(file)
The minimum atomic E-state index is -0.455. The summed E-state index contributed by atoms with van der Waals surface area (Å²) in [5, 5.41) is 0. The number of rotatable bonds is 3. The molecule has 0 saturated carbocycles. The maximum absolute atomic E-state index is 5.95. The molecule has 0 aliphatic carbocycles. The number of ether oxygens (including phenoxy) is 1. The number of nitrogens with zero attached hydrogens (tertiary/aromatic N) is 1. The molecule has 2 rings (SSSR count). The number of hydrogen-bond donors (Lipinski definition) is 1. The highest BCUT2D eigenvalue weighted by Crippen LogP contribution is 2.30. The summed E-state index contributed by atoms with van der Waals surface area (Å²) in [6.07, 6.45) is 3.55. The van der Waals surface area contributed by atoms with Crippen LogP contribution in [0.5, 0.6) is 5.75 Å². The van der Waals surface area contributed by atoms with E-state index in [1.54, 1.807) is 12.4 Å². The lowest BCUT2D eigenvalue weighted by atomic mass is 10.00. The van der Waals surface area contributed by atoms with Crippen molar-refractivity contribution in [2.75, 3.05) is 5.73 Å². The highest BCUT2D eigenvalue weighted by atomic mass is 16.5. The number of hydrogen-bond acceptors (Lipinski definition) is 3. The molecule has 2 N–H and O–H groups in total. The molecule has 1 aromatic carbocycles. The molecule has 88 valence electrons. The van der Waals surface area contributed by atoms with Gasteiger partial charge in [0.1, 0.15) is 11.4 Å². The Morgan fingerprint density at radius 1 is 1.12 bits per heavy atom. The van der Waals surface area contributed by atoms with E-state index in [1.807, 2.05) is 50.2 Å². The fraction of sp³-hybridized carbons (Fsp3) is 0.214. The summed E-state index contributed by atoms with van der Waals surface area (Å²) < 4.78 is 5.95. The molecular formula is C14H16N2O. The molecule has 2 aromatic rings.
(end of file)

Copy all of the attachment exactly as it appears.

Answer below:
The minimum atomic E-state index is -0.455. The summed E-state index contributed by atoms with van der Waals surface area (Å²) in [5, 5.41) is 0. The number of rotatable bonds is 3. The molecule has 0 saturated carbocycles. The maximum absolute atomic E-state index is 5.95. The molecule has 0 aliphatic carbocycles. The number of ether oxygens (including phenoxy) is 1. The number of nitrogens with zero attached hydrogens (tertiary/aromatic N) is 1. The molecule has 2 rings (SSSR count). The number of hydrogen-bond donors (Lipinski definition) is 1. The highest BCUT2D eigenvalue weighted by Crippen LogP contribution is 2.30. The summed E-state index contributed by atoms with van der Waals surface area (Å²) in [6.07, 6.45) is 3.55. The van der Waals surface area contributed by atoms with Crippen LogP contribution in [0.5, 0.6) is 5.75 Å². The van der Waals surface area contributed by atoms with E-state index in [1.54, 1.807) is 12.4 Å². The lowest BCUT2D eigenvalue weighted by atomic mass is 10.00. The van der Waals surface area contributed by atoms with Crippen molar-refractivity contribution in [2.75, 3.05) is 5.73 Å². The highest BCUT2D eigenvalue weighted by atomic mass is 16.5. The number of hydrogen-bond acceptors (Lipinski definition) is 3. The molecule has 2 N–H and O–H groups in total. The molecule has 1 aromatic carbocycles. The molecule has 88 valence electrons. The van der Waals surface area contributed by atoms with Gasteiger partial charge in [0.1, 0.15) is 11.4 Å². The Morgan fingerprint density at radius 1 is 1.12 bits per heavy atom. The van der Waals surface area contributed by atoms with E-state index in [1.807, 2.05) is 50.2 Å². The fraction of sp³-hybridized carbons (Fsp3) is 0.214. The summed E-state index contributed by atoms with van der Waals surface area (Å²) < 4.78 is 5.95. The molecular formula is C14H16N2O. The molecule has 2 aromatic rings.